A: A percentage will go to the government, through our Sports Committee. I think it's just that people who make something must give something to the government.
Q: A question which, I think, is of importance to chess players outside of your country. How do you identify young talent and at what age do they begin to get assistance?
   A: I haven't dealt directly with children myself. Speaking generally about youth, one may often judge their raw talent from observing how they play in blitz tournaments. It doesn't matter which player wins a certain game; it is necessary to observe the level at which they play.
Q: Where does a young boy or girl in your country first receive lessons, at a Palace of the Pioneers?
   A: Yes, in the Palaces or in the schools.
Q: In these two places, do they have actual classes where several young players assemble to take lessons or to receive
instruction from a relatively strong player?
   A: It is not done uniformly everywhere. Methods may differ from community to community. In some places, they may identify the gifted ones and give them special lessons. In others, they may give approximately the same lessons to all of the children who are interested. There isn't an exact, universal approach.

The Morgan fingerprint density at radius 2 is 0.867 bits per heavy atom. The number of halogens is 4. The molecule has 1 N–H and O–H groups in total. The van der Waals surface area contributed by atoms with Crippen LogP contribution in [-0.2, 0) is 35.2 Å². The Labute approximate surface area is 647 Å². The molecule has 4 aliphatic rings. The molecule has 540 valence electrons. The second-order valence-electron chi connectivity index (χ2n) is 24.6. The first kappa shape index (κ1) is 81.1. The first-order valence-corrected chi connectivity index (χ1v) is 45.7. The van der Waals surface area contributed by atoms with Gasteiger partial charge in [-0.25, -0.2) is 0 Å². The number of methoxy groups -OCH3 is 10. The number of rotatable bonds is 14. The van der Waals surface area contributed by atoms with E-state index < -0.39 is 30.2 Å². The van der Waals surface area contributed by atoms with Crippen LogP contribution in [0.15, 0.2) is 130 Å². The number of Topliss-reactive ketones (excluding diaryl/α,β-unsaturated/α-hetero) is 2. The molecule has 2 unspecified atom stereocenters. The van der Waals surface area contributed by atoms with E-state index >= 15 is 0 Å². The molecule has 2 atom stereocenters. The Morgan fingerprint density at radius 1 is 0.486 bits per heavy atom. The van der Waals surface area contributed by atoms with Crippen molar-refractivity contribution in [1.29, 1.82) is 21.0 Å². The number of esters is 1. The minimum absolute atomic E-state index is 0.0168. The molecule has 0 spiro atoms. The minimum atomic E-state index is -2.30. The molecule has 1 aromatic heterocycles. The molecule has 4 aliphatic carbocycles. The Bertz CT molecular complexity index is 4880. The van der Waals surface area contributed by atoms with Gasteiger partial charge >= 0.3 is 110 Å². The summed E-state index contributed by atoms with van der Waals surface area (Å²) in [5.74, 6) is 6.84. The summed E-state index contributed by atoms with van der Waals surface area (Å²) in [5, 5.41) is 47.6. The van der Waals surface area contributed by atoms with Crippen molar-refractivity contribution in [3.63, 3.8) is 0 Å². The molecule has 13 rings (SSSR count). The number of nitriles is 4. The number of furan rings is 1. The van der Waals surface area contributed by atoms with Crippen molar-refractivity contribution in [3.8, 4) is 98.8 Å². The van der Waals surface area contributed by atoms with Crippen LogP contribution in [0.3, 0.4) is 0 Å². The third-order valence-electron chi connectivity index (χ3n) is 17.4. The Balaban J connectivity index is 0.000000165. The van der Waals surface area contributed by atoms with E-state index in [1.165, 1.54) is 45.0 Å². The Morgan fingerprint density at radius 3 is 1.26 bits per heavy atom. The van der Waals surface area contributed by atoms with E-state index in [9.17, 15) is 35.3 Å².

Q: Do methods sometimes vary within the same city or town?
   A: Yes. But remember, some children have to be taught more than others. A really gifted child may learn much on his own.
Q: In your brief stay here, or in any other way, have you had opportunity to make any observations of our younger players?
   A: I have really had no other contact with your young players, but in Lone Pine I did play skittles games with
some of them, including Yasser Seirawan. I was not serious, I was having fun, but one of our games was won by that young chess player in a very talented way.
Q: Did you have opportunity to observe any games by Christiansen?
   A: He plays rather well, but he is already 20. (Thinking of Christiansen's height as well as his age, Petrosian chuckled.) Not a child!
Q: There is a book by Vasiliev, "TIGRAN PETROSIA." Did he quote you correctly? "I deeply believe that in chess there is nothing accidental. I believe only in logical, correct play."
   A: Correctly quoted and apparently accurately translated. I still have the same thought.